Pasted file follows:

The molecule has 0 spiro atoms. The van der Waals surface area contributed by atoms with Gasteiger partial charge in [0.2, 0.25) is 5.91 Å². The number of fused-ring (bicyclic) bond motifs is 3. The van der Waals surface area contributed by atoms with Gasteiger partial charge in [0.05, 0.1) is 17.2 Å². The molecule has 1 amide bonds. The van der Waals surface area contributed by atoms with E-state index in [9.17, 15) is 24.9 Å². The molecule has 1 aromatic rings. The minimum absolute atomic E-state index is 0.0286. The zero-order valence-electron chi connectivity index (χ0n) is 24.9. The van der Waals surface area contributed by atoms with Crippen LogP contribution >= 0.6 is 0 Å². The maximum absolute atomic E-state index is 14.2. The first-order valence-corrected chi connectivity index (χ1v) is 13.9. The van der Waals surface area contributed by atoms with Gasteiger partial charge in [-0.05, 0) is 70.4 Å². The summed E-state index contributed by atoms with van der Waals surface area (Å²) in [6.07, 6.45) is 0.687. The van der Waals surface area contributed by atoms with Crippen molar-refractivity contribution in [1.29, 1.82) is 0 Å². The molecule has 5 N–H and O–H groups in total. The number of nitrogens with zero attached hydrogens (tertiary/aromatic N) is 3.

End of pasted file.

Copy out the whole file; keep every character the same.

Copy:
The molecule has 0 spiro atoms. The van der Waals surface area contributed by atoms with Gasteiger partial charge in [0.2, 0.25) is 5.91 Å². The number of fused-ring (bicyclic) bond motifs is 3. The van der Waals surface area contributed by atoms with Gasteiger partial charge in [0.05, 0.1) is 17.2 Å². The molecule has 1 amide bonds. The van der Waals surface area contributed by atoms with E-state index in [9.17, 15) is 24.9 Å². The molecule has 1 aromatic rings. The minimum absolute atomic E-state index is 0.0286. The zero-order valence-electron chi connectivity index (χ0n) is 24.9. The van der Waals surface area contributed by atoms with Crippen LogP contribution >= 0.6 is 0 Å². The maximum absolute atomic E-state index is 14.2. The first-order valence-corrected chi connectivity index (χ1v) is 13.9. The van der Waals surface area contributed by atoms with Gasteiger partial charge in [-0.05, 0) is 70.4 Å². The summed E-state index contributed by atoms with van der Waals surface area (Å²) in [6.07, 6.45) is 0.687. The van der Waals surface area contributed by atoms with Crippen molar-refractivity contribution in [1.29, 1.82) is 0 Å². The molecule has 5 N–H and O–H groups in total. The number of nitrogens with zero attached hydrogens (tertiary/aromatic N) is 3.